Our “mvn test” output should look something like this:

mvn test

 T E S T S
Running com.javacodegeeks.example.SnmpClientTest
Tests run: 1, Failures: 1, Errors: 0, Skipped: 0, Time elapsed: 1.43 sec <<< FAILURE!
testGet(com.javacodegeeks.example.SnmpClientTest)  Time elapsed: 0.161 sec  <<< FAILURE!

Before implementing our code to satisfy the test, we need to create a test SNMP agent that will provide mock data to our SNMP client. Below is our test agent:


package com.javacodegeeks.example;

import java.io.File;
import java.io.IOException;

import org.snmp4j.TransportMapping;
import org.snmp4j.agent.BaseAgent;
import org.snmp4j.agent.CommandProcessor;
import org.snmp4j.agent.DuplicateRegistrationException;
import org.snmp4j.agent.mo.MOAccessImpl;
import org.snmp4j.agent.mo.MOScalar;
import org.snmp4j.agent.mo.snmp.RowStatus;
import org.snmp4j.agent.mo.snmp.SnmpCommunityMIB;
import org.snmp4j.agent.mo.snmp.SnmpNotificationMIB;
import org.snmp4j.agent.mo.snmp.SnmpTargetMIB;
import org.snmp4j.agent.mo.snmp.StorageType;
import org.snmp4j.agent.mo.snmp.VacmMIB;
import org.snmp4j.agent.security.MutableVACM;
import org.snmp4j.mp.MPv3;
import org.snmp4j.security.SecurityLevel;
import org.snmp4j.security.SecurityModel;
import org.snmp4j.security.USM;
import org.snmp4j.smi.Address;
import org.snmp4j.smi.GenericAddress;
import org.snmp4j.smi.Integer32;
import org.snmp4j.smi.OID;
import org.snmp4j.smi.OctetString;
import org.snmp4j.smi.Variable;
import org.snmp4j.transport.TransportMappings;

public class MyAgent extends BaseAgent {

	public MyAgent() {
		super(new File("bootCounterFile.txt"), new File("configFile.txt"),
				new CommandProcessor(new OctetString(MPv3.createLocalEngineID())));

	protected void initTransportMappings() throws IOException {
		transportMappings = new TransportMapping<?>[1];
		Address addr = GenericAddress.parse("");
		TransportMapping<? extends Address> tm = TransportMappings.getInstance().createTransportMapping(addr);
		transportMappings[0] = tm;

	public void start() throws IOException {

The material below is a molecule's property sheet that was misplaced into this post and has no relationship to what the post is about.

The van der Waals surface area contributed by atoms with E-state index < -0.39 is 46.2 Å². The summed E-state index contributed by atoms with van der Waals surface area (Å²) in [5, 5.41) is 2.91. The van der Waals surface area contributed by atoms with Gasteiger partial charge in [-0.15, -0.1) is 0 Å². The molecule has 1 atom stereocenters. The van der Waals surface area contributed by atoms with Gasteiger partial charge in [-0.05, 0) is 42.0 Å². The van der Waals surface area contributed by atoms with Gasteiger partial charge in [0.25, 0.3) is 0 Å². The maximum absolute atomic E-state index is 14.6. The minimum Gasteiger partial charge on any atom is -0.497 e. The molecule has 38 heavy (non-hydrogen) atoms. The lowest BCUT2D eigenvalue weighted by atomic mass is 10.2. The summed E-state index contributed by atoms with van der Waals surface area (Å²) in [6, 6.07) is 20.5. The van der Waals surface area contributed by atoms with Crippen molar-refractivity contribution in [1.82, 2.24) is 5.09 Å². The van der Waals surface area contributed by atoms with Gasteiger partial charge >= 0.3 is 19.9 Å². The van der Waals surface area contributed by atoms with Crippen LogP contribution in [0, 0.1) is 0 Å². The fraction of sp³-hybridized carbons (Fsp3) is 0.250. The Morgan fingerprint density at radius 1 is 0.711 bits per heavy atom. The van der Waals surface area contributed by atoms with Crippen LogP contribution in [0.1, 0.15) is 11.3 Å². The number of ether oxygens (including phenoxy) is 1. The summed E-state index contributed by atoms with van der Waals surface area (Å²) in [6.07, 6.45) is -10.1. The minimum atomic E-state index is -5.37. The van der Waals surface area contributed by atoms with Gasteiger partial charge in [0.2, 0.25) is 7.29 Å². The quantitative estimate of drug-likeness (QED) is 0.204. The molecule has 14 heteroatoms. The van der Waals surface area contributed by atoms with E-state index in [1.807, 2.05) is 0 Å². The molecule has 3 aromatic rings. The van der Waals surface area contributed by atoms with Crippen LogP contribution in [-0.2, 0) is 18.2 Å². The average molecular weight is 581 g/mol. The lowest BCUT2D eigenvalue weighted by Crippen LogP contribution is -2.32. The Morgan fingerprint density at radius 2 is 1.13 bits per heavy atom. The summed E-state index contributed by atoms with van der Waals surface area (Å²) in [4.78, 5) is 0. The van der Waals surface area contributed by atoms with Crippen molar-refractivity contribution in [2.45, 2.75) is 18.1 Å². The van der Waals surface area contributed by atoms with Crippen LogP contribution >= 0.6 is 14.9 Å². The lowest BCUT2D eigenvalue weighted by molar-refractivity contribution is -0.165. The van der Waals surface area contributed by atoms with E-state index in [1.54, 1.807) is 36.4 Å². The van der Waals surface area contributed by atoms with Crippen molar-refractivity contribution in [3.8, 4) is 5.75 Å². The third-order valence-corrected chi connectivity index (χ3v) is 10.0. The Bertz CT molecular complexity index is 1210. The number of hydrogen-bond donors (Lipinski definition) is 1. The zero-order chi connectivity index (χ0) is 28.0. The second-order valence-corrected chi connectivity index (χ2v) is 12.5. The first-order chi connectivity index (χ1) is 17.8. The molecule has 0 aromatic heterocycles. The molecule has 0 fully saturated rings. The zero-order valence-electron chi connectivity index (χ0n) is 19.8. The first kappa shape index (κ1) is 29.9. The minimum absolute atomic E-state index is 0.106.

getServer().addContext(new OctetString("public"));

	protected void registerManagedObjects() {
		getSnmpv2MIB().unregisterMOs(server, getContext(getSnmpv2MIB()));

		MOScalar mo = new MOScalar(new OID("."),
				MOAccessImpl.ACCESS_READ_ONLY, new OctetString("My Agent System Description"));
		try {
			server.register(mo, null);
		} catch (DuplicateRegistrationException e) {

	protected void unregisterManagedObjects() {
		// do nothing

	protected void addUsmUser(USM usm) {
		// do nothing

	protected void addNotificationTargets(SnmpTargetMIB targetMIB, SnmpNotificationMIB notificationMIB) {
		// do nothing

	protected void addViews(VacmMIB vacmMIB) {
		vacmMIB.addGroup(SecurityModel.SECURITY_MODEL_SNMPv2c, new OctetString("cpublic"), new OctetString("v1v2group"),

		vacmMIB.addAccess(new OctetString("v1v2group"), new OctetString("public"), SecurityModel.SECURITY_MODEL_ANY,
				SecurityLevel.NOAUTH_NOPRIV, MutableVACM.VACM_MATCH_EXACT, new OctetString("fullReadView"),
				new OctetString("fullWriteView"), new OctetString("fullNotifyView"), StorageType.nonVolatile);

		vacmMIB.addViewTreeFamily(new OctetString("fullReadView"), new OID(".1.3"), new OctetString(),
				VacmMIB.vacmViewIncluded, StorageType.nonVolatile);

	protected void addCommunities(SnmpCommunityMIB communityMIB) {
		Variable[] com2sec = new Variable[] {
		        new OctetString("public"),              // community name
		        new OctetString("cpublic"),             // security name
		        getAgent().getContextEngineID(),        // local engine ID
		        new OctetString("public"),              // default context name
		        new OctetString(),                      // transport tag